Solar Hot Dog Cooker Does It With Parabolic Mirrors

For a university project [Adam Libert] decided to make his very own parabolic hot dog cooker. Now, we must say, this is a project that could probably be cobbled together in a weekend from scraps, but since it was for a lab, [Adam] decided to go all out — complete with a perfect laser cut frame.

The objective of the lab was to design a project that can use solar radiation to accomplish a task, and being partial to hot dogs, the hot dog cooker was a natural choice. He designed the parabolic mirror to focus 1/5th of a square meter of sunlight directly at a hot dog. To do this, he laser cut the frame out of MDF, and using tinfoil, toothpicks, and poster paper, assembled the mirror. The whole thing cost less than $5 (ignoring laser time) and can be setup in a matter of minutes.

He determined the heat output of the cooker to be around 10W at the hot dog, which means he was able to bring the hot dog to 150°F in about 10 minutes — which was surprisingly close to his original calculations, because let’s face it, tin foil is hardly an ideal mirror.

Interested in other solar cookers? Why not cover a satellite dish in foil tape? Or if you want a quicker-cooked-hot-dog, why not plug it directly into the wall?

26 thoughts on “Solar Hot Dog Cooker Does It With Parabolic Mirrors

    1. There are any number of places one can salvage off-cuts. Construction sites, manufacturing houses, etc. Ask permission, and they’re usually happy to have somebody haul off their garbage.

  1. Mylar is a much better reflector and just about as easy, if not easier to work with than aluminum foil. A cheap mirror from the home goods section of your favortive box store cut into smaller pieces probably would have worked as well, although much heavier and more fragile. But I made a lot of these things when I was a kid and into “survival” camping.

  2. At an average of 200W of sunlight energy available for 1/5 m², 10W is pretty bad.
    I wonder if the equivalent surface dedicated to a solar heater (black box with a glass window) wouldn’t be much more efficient.

    1. I built a much smaller solar cooker box from a couple of cardboard boxes salvaged from a bin behind circle-k; nested one inside the other, filled the space (about a 4 inch gap – sides and bottom) between with crumpled newspaper (also free). Glued foil on the inside of the inner box and spray painted it flat black with bbq paint. Made a lid to fit with a piece of glass on top (also free – off-cut from Lowes). The box measured about 24″ x 18″ x 18″ or so – inner box about 16″ x 10″ x 10″. I put a black camping pot inside with a lid, filled with beans and water, and set it in the sun with an oven thermometer inside. Added an old mylar auto window shade around the outside to reflect more light in. Every 15 minutes or so I would re-orient it; it ended up heating to well over 250 degrees F, and in a few hours I had perfectly cooked beans. I also tried to make cornbread in it – turned it into a dried, hard brick!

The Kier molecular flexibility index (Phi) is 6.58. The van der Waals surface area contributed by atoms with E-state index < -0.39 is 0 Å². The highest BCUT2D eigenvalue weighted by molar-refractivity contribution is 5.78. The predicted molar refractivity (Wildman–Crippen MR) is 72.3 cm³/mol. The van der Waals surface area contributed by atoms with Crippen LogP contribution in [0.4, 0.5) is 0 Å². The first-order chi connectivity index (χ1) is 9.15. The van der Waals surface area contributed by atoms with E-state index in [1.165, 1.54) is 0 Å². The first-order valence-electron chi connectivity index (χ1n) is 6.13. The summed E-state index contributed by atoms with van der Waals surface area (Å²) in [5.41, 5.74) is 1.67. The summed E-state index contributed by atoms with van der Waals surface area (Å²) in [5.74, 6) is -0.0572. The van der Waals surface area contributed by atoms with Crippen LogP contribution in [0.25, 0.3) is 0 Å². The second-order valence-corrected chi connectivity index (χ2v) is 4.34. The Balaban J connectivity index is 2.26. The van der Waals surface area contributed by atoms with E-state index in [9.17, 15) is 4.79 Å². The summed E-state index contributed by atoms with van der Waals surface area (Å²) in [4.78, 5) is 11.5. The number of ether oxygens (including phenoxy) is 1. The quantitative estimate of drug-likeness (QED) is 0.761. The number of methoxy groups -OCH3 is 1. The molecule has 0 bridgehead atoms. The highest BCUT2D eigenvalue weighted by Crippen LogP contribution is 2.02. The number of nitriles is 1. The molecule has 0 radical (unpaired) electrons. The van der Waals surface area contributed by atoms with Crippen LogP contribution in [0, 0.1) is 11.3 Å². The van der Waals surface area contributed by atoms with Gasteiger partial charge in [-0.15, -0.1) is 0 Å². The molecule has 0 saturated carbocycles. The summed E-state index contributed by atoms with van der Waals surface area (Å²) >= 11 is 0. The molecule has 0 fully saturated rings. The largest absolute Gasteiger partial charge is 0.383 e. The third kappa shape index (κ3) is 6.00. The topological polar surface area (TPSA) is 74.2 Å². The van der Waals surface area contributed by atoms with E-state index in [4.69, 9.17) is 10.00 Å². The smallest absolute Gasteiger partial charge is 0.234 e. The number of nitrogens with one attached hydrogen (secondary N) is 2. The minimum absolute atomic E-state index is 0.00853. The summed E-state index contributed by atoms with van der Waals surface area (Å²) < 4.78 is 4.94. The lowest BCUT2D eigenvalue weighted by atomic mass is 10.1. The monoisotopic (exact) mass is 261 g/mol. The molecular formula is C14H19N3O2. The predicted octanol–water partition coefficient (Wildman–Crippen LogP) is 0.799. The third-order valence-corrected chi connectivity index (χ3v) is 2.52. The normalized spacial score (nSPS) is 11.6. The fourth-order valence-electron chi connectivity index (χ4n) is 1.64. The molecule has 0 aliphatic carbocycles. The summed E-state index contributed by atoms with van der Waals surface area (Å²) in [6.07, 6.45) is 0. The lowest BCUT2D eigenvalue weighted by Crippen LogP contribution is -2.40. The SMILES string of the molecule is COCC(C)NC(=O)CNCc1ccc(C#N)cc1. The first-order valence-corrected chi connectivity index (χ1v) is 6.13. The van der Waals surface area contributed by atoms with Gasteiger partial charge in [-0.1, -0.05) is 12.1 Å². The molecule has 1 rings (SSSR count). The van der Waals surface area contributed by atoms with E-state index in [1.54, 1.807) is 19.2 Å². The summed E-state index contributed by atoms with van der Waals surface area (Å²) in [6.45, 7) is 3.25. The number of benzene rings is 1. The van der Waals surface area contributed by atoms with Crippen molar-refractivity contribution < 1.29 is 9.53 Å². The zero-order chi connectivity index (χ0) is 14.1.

1. Check out those references. Some pretty interesting stuff in there.

      Ohh I found one that may be related to me. Number 7:

      Lloyd Lawrence Gallardo.
      An evaluation of United States Department of Labor policy
      regarding wages paid Mexican Nationals: Michigan pickles: a case study
      . PhD thesis, University of California, Berkeley, 1962.

      Stupid thesis aside, I delivered some material to one of the last remaining pickling facilities in that area. It was being completely gutted and changed over to be a mental health facility. Just imagine it.
      Patient:”I’m not crazy! You are CRAZY!! It smells like pickles everywhere!!!”
      Psych:”Well looks like you haven’t shown any improvement over the pickles issue this month. I’m going to keep you for observation another few weeks.”
      Patient:”Noooo!! Damn you kosher dills!!! DAMN YOU!!!!”

  3. Mmm- keep in mind that meat cooking via solar energy may be unhealthy! Things may go well with a clear sky (perhaps TOO well !), but sudden clouds may leave the meats only partially cooked. Folks -especially children-will tend to eat them anyway = hello all manner of stomach woes. Best to maybe cook something less picky – cheese burgers perhaps!?

    1. I would think hotdogs would be one of the better choices of meats to use here actually.

      If you buy the hoddogs from the store, they are pre-cooked and thus can even be eaten “raw” from the package (eww and ick, but it shouldn’t harm you at all)

      Meat such as ground hamburger doesn’t come pre-cooked, at least anywhere I’ve shopped for it. I’m no expert however.

      1. Eww and ick? I love a “raw” hotdog (though a pre-cooked polish sausage is much better)!

        Also – you can get pre-cooked hamburger patties (though I don’t recommend them for those who really like a good burger).

  4. Sun burned weiner, OUCH! Anyway he should have added a solar powered rotisserie to turn the hot dog while it cooks, now all he needs is a pack of buns and a sunny street corner.

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